“For God has not given us a spirit of fear, but one of power, love, and sound judgment.”
—2 Timothy 1:7 (CSB)
When I was younger, I considered myself to be a bit of an adrenaline junky. I surfed, skateboarded downhill, jumped my bike off homemade ramps (without a helmet, by the way), jumped off huge rocks into the ocean, rock climbed, and basically tried anything that might allow me to experience a little bit of fear that would raise the adrenaline level in my body.
However, as I have grown older, I realize that fear is not always enjoyable. In fact, now I try to avoid fear.
Our family went to an amusement park a couple years ago. Our goal was to ride all the roller coasters and stay until the park closed. Toward the end of the day there was only one roller coaster left to ride. It was by far the largest roller coaster in the park and the largest I had ever been on. As the coaster started to climb up the first hill, I actually started to panic. It was dark, it was high, and the safety belt didn’t seem like it was enough. Fear gripped me and paralyzed me to the point where I could not breathe. All I wanted to do was get off that roller coaster. The fear was very real and it was not worth chasing.
Everyone deals with fear on some level — sometimes real, sometimes imagined. This seems especially true for the culture that we live in today. Whether someone is trying to sell us something, trying to get our vote, or persuade us of a particular worldview, fear is one way to attempt to convince us. Many times, social media is the vehicle that is used to do so.
We need to be mindful because fear can be destructive. It can diminish the greatness of God and elevate the impact of worldly opinions in our lives. It can cause us to try to control the situation rather than to trust God.
Fixing our gaze on fear has a tendency to lead to more fear. Just like the Israelites wanted to go back to Egypt (Num. 14:4), fear can cause us to go in the wrong direction.Fear can cause us to try to hide our sin instead of dealing with it, repenting, and seeking others for help. Fear can paralyze us as well as cause us to isolate ourselves from others.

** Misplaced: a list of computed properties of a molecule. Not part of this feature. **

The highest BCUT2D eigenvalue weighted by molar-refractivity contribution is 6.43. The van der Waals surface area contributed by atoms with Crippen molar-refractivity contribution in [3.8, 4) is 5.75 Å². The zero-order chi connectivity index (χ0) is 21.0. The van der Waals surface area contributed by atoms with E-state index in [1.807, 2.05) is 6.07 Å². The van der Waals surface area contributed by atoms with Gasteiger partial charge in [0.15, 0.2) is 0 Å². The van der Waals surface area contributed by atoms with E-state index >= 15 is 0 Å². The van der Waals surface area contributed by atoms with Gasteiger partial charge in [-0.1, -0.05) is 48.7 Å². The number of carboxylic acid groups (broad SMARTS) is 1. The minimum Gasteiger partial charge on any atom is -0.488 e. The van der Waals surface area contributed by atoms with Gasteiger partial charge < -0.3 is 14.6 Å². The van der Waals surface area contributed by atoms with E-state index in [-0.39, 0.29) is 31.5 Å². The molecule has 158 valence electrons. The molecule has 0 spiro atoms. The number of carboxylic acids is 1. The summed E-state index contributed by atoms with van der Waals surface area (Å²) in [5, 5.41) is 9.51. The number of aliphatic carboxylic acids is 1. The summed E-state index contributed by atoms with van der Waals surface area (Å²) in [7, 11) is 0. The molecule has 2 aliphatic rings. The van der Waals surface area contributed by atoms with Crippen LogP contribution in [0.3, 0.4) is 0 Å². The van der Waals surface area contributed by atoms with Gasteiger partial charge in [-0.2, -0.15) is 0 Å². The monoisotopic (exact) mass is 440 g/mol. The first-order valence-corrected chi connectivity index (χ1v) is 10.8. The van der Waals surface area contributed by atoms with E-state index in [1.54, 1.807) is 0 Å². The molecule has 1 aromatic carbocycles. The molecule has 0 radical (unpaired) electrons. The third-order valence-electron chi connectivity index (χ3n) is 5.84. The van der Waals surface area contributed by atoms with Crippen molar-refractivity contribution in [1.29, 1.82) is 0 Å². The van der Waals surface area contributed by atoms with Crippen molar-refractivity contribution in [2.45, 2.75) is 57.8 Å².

However, for those of us who are followers of Christ and have been reconciled back to the creator of the universe, we have hope.
Paul writes to Timothy, “For God has not given us a spirit of fear, but one of power, love, and sound judgment” (2 Tim. 1:7 CSB).
Not From God
We do not really understand what caused Timothy’s fear. All we know is that Timothy was timid or fearful.
The word Paul uses for fear in verse 7 is not the normal word used in the New Testament for fear, which is phobos. Paul uses the word, deilia which carries a negative implication. Therefore, it is clear that Paul wanted Timothy to understand that his fear did not come from God.
Paul’s concern about Timothy’s fear was that it caused him to lack the courage to carry out the ministry he was commissioned by God to do. Paul’s answer to Timothy’s fear was to remind Timothy that the fear he was facing was not from God.
Our first step to overcome fear is to recognize that any fear that paralyzes us and causes us not to share the gospel of Jesus Christ is not of God. In fact, the Lord gives us great resources to overcoming fear in our lives, which gives us hope.
Our Hope: Power
The first resource Paul mentions in overcoming fear is that the spirit we have in us is one of power. The word here for power is dunamis, from which our word dynamite is derived.